2023: An investor rebalancing act
Next year could again be full of twists and turns in financial markets. That said, investment opportunities have emerged, suggesting sunnier times ahead.
- Global growth looks set to keep slowing into 2023 as more areas, especially the eurozone and UK, enter a recession. However, any downturn is likely to be mild.
- As economic conditions worsen, central banks will need to balance tighter monetary policy, in the fight against inflation, against the potential hits to growth. As policymakers grapple with how quickly to respond to the changing data, policy mistakes could follow.
- As interest rates speed higher, investors are returning to a world where bonds offer more value and become interesting again. Meanwhile, equities may struggle in the short term, with earnings results crucial to sentiment. One thing is clear — heightened volatility is not going away soon.
- Investors should beware being too pessimistic. A selective approach to investing and adhering to a long-term and diversified strategy, could help navigate any uncertainties.
- Performance prospects are more encouraging over the medium term. Indeed, following the sell-off seen in equities and bonds in 2022, potential long-term opportunities of twelve months ago, appear more appealing now.
After the last twelve months, roll-on 2023. The year has seen traditional portfolios, made solely of stocks and bonds, have one of their worst calendar years in a century, according to Bloomberg. The culprits? Rapid hikes in interest rates by the US Federal Reserve, eye-watering levels of inflation, and many economies in, or close to, recession.
A sunnier medium-term outlook
The Barclays Private Bank Investment Strategy Team remains “uncomfortably constructive” despite the short-term squalls. Central bankers face a tough task getting the right balance between too much and not enough policy tightening. Meanwhile, with governments more strapped for cash, launching stimulus measures will be more difficult as funding costs rise.
As global growth decelerates, the question is where, and when, recession strikes. Both Europe and the UK appear close to a recession, if not arguably there already. The outlook seems rosier in the US, given that it may barely grow in 2023. After one of the worst years in decades for the Chinese economy, its decision over whether to lift its zero-COVID policy, finally, will be key to the health of the second largest global economy next year.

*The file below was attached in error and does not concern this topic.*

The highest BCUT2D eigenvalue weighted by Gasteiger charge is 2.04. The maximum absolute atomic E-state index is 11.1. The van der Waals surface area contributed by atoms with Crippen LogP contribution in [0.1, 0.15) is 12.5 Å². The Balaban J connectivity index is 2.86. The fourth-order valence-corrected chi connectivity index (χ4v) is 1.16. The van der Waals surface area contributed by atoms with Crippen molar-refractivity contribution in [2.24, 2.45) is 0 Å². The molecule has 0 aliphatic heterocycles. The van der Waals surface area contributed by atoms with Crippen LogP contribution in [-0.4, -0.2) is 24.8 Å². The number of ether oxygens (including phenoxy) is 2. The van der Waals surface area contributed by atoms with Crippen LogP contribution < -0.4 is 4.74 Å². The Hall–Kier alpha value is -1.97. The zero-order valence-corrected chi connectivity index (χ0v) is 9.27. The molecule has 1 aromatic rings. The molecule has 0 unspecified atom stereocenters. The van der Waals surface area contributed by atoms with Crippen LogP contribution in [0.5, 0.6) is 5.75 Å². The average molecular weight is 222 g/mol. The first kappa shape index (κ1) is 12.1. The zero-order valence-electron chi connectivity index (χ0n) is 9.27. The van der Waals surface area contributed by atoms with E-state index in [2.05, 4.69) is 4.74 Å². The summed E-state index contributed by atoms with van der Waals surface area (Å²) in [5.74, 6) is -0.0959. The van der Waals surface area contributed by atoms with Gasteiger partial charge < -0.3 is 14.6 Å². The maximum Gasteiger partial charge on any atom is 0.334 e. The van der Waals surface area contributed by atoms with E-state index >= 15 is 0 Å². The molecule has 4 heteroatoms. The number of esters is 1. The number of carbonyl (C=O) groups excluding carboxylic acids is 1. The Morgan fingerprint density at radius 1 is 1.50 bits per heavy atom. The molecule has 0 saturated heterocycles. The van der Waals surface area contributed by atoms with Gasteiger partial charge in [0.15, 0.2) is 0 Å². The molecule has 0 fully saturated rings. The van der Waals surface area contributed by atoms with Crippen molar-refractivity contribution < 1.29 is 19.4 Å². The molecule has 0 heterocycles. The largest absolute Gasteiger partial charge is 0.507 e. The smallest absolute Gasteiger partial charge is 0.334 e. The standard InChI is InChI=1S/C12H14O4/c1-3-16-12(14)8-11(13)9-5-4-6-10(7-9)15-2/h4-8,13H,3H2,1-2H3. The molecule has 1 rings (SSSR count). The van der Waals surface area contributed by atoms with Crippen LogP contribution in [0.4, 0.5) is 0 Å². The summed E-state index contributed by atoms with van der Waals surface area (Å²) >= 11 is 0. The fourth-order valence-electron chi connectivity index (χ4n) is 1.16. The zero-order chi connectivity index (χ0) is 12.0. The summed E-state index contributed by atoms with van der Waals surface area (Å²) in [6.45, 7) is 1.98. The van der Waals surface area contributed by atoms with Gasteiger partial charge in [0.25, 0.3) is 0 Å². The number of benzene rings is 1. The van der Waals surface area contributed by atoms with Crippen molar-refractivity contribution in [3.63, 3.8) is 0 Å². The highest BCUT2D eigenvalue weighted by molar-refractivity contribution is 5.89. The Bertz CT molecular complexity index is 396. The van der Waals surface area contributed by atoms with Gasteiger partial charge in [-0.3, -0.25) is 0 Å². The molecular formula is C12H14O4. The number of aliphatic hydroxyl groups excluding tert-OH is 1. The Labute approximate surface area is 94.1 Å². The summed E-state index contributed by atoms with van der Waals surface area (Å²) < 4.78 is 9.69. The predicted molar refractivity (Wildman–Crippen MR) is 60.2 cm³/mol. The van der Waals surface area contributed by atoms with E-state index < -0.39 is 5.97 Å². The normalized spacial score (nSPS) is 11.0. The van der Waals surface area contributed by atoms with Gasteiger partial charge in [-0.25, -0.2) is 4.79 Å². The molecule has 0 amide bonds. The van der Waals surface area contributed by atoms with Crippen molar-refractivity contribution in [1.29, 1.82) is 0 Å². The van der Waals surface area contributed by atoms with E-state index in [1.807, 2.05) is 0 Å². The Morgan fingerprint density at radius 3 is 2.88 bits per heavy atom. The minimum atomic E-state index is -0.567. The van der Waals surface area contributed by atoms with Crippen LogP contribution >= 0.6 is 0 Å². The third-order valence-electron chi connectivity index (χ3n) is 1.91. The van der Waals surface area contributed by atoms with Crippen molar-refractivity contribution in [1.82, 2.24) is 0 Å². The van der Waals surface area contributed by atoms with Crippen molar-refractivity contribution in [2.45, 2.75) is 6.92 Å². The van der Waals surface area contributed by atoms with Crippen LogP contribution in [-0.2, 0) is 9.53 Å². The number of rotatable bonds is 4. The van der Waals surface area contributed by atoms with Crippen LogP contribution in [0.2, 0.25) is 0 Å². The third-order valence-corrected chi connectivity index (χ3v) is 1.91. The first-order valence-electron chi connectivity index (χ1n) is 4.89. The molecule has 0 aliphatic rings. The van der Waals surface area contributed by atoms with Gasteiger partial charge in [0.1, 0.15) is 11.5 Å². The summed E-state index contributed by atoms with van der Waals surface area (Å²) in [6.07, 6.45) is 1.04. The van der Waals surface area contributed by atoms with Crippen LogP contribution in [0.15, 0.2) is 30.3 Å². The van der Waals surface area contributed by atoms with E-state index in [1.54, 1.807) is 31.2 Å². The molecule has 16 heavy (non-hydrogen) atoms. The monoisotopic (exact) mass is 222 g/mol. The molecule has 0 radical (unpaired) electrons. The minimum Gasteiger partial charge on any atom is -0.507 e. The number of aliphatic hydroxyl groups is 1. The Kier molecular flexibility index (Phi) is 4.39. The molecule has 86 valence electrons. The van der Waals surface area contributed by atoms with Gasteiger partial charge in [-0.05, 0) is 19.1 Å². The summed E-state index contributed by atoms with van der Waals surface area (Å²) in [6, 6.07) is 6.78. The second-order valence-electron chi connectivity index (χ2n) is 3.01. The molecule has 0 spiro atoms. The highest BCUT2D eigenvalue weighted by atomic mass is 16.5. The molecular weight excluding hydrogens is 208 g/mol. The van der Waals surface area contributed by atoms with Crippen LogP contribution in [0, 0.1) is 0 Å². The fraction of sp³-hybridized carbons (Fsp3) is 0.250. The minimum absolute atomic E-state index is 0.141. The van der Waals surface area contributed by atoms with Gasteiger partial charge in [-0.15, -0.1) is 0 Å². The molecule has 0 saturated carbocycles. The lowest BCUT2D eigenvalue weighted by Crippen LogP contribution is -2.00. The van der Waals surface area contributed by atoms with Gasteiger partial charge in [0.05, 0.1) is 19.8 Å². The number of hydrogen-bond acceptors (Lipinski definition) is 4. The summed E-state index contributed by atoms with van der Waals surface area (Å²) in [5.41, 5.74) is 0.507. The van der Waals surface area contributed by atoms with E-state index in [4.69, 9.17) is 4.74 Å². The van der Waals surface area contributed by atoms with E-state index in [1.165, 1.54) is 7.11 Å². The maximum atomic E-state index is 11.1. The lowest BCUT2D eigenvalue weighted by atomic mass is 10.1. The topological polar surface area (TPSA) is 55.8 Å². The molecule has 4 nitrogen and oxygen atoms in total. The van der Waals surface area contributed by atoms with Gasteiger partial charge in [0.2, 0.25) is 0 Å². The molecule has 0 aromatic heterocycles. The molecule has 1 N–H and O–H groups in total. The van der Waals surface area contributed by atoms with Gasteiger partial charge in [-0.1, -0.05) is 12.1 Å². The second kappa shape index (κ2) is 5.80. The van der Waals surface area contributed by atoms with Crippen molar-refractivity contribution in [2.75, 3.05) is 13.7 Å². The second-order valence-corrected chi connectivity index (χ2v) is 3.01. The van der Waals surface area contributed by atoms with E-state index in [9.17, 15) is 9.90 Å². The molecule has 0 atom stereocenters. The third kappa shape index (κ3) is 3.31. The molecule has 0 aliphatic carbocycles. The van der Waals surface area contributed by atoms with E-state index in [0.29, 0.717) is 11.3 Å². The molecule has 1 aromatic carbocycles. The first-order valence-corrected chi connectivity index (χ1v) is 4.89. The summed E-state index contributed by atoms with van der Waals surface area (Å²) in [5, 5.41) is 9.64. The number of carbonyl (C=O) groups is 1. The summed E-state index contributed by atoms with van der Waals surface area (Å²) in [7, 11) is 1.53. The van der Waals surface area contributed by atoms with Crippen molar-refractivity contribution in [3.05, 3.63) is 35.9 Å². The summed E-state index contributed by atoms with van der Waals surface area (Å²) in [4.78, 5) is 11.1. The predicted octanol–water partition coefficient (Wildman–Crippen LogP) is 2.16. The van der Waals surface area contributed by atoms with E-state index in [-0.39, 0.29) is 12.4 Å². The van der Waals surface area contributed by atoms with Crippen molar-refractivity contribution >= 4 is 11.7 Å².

After many months of being buffeted by soaring inflation and weaker growth, and supportive base effects, inflation should finally moderate in 2023. The speed of the deceleration is uncertain, though may be decided by the pace of the economic slowdown, assuming that geopolitics don’t interfere.
More volatile financial markets
Given the high degree of uncertainty over the outlook for inflation, the economy, and monetary policy, more spikes in volatility appear to be on the cards, as investors are wrong-footed by events. As with the experience, and surprises, of the last twelve months, appropriate diversification and keeping to long-term objectives remain essential.
Are bonds back in business?
After years of hunting for yield in public and private markets during a low-rate era, the surge in interest rates this year means that it may be time for investors to revisit their bond exposure. While yield opportunities still exist in real assets and private markets, the repricing in debt markets means that the risk-free rate is finally back, and so attractive income can potentially be obtained again in bond markets.
Can equities bounce?
Like bonds, equity valuations have sold off in 2022. Markets are likely to stay choppy until more clarity emerges, especially on the earnings front. After years of investors fearing missing out on equity returns, bonds are now a credible alternative in portfolios.
Despite the renaissance in bond yields, equities appear to offer more potential upside than bonds. That said, a sustained bounce in equities still looks some time off given the uncertainty on economic growth, company earnings, inflation, and interest rates. As such, another mixed year for equity investors seems to be on the cards.
The after-effects of Moscow’s invasion of Ukraine and unreliability of their fossil fuel supplies this year, highlighted why energy security matters. Much of the focus on this security has focused on oil and gas. But, whatever the long-term effects of higher power prices, energy transition to a low-carbon world looks like accelerating, presenting investors with many opportunities.
Keeping an eye on the long term
After a year of political upheavals, rampant retail price rises, and squeezed real incomes, it is easy to be gloomy. While the short term will probably be tough, the sell-off seen in equities and bonds in 2022 means that potential long-term opportunities of twelve months ago, probably seem even more appealing now.